Toddler afraid to poop in the toilet? It could be Toilet Anxiety

So, you have started toilet training your two and a half-year-old, and things seem to be fine: Your toddler has become an expert in controlling their bladder and asks to use the bathroom when they need to pee. They have stopped wearing diapers and started wearing underpants instead. However, there is one problem—your child doesn’t want to poop in the toilet, but rather asks for a diaper whenever they feel the need to do the deed! Sound familiar? This is called toilet anxiety.

Let’s face it, toilet training in itself is a difficult experience for any child. But when combined with anxiety or fear of using the toilet, the process becomes even more difficult for everyone involved.

Kids with toilet anxiety can be divided into two groups:

  • Group A – Anxiety about pooping in the toilet bowl.
  • Group B – Anxiety about pooping in general.


Kids belonging to Group A tend to be anxious about pooping in the toilet bowl, but they are able to choose a different way of defecation (like asking for a diaper), and they have full bowel movements. On the other hand, kids in Group B tend to have anxiety about pooping in general, which is almost always triggered by their parents’ reaction to toilet anxiety. This leads to intentional withholding and painful defecation.

Understanding Toilet Anxiety
Careful analysis reveals that the underlying problem for both Group A and Group B is powerful anxiety. In most cases, the problem is triggered by an incident that happened during the early stages of toilet training, such as an adult humiliating the child for a poop accident in their clothes or the child suffering severe constipation, etc. This powerful toilet anxiety is the main reason, if not the only reason, for kids’ refusing to poop in the toilet—regardless of whether parents can recall an incident that led to the development of the problem.

Because of this, all the attempts you make to change your child’s behavior will ultimately be unsuccessful. Offering rewards, encouraging them to try different techniques, showing them videos, reading to them … No matter what you try, it won’t work, because the problem is not knowledge or motivation but anxiety—powerful anxiety.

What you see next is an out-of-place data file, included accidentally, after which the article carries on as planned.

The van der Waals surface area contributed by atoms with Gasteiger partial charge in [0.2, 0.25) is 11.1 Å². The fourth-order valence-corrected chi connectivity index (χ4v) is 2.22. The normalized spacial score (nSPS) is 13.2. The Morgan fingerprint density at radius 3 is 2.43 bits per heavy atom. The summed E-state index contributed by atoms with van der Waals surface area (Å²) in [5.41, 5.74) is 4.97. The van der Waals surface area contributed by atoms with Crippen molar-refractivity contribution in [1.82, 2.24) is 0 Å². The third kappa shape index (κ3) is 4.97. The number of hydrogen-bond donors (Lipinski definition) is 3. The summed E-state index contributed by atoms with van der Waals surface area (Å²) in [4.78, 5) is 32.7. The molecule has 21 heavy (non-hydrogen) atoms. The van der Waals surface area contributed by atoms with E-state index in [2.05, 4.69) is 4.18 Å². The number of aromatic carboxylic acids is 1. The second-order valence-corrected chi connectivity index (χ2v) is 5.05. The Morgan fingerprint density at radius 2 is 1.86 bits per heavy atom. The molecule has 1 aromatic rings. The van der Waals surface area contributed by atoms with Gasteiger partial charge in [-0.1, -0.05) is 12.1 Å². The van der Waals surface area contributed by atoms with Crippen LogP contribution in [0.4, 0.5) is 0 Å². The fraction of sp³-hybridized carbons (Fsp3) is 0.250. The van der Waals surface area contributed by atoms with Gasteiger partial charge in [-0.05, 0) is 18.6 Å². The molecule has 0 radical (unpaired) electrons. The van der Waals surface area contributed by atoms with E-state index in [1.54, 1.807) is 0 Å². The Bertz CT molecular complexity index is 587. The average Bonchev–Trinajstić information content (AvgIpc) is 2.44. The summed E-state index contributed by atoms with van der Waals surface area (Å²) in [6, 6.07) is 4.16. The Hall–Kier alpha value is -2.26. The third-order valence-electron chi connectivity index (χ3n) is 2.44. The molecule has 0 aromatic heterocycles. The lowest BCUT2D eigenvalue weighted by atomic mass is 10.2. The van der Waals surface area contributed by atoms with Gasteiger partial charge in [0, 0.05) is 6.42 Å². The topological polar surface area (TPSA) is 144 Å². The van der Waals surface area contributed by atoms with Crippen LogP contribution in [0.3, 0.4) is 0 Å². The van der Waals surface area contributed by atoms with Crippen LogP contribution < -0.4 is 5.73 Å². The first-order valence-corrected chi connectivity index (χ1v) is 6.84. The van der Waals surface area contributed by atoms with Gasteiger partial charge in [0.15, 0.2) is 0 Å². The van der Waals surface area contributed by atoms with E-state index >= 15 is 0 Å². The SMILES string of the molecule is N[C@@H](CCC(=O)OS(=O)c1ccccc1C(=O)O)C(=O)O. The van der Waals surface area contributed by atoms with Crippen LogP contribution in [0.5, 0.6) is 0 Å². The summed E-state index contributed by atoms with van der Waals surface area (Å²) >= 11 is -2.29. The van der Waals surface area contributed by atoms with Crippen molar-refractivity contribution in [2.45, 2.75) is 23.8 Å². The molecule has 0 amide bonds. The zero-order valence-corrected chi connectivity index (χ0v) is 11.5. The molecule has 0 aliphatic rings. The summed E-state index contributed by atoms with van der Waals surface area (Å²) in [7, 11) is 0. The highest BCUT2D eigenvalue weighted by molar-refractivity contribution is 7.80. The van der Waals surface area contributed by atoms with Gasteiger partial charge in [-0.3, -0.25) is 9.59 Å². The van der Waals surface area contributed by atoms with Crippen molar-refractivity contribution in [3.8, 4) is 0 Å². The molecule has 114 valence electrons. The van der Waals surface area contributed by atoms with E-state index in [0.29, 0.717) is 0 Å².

Recognizing the Symptoms
With profound anxiety, pooping in the toilet becomes a disaster in the child’s mind, and they will do everything they possibly can to avoid it. Since children are intelligent and know where and where not to poop, they avoid pooping in their underpants or other inappropriate places; however, since anxiety is preventing them from using the toilet, they choose the option they feel most comfortable with—asking for a diaper. When you, as the parent, understand their situation and allow them to use the diaper whenever needed, the child feels fine continuing this method and avoids constipation.

Unfortunately, not all parents are understanding of this issue, and they continue to follow the same techniques, like using rewards, lecturing, showing videos, etc. to encourage use of the potty. Some parents, not aware of the consequences, try telling their child that they have run out of diapers, hoping that the child will then start using the toilet. Instead, the child avoids pooping and thereby develops constipation, which can get severe and serious over time.

Treating Toilet Anxiety
Dr. Kushnir’s treatment for toilet anxiety focuses on eliminating the child’s anxiety. And when it comes to toilet anxiety, it is not just the kids who need to be treated, but also their parents; after all, it is the parents who can make a significant change in their children’s feelings and habits. First, parents need to understand that their own attitudes can either create or eliminate toilet anxiety in their kids. When parents gain an understanding of the issue and act accordingly, the following therapeutic approach will work wonders for kids.

The correct process for eradicating profound toilet anxiety starts with making it okay for the child to poop anywhere and anytime they feel the need to. Next, find easy and effective ways to create an experience that is as close to pooping in the toilet as possible (without triggering anxiety, of course)!

Treatment unfolds in several tiny steps, and it can take anywhere from three weeks to several months for a child to become confident in their pooping habits and start using the toilet bowl exclusively without any anxiety. As always, progress differs from one child to another, but you will notice major improvements in your child’s psychological condition, as well as significantly reduced instances of withholding feces, right from the early phases of the therapeutic process. With gradual progress, your child will be pooping freely and confidently on the toilet by the end of treatment, without any signs of anxiety.

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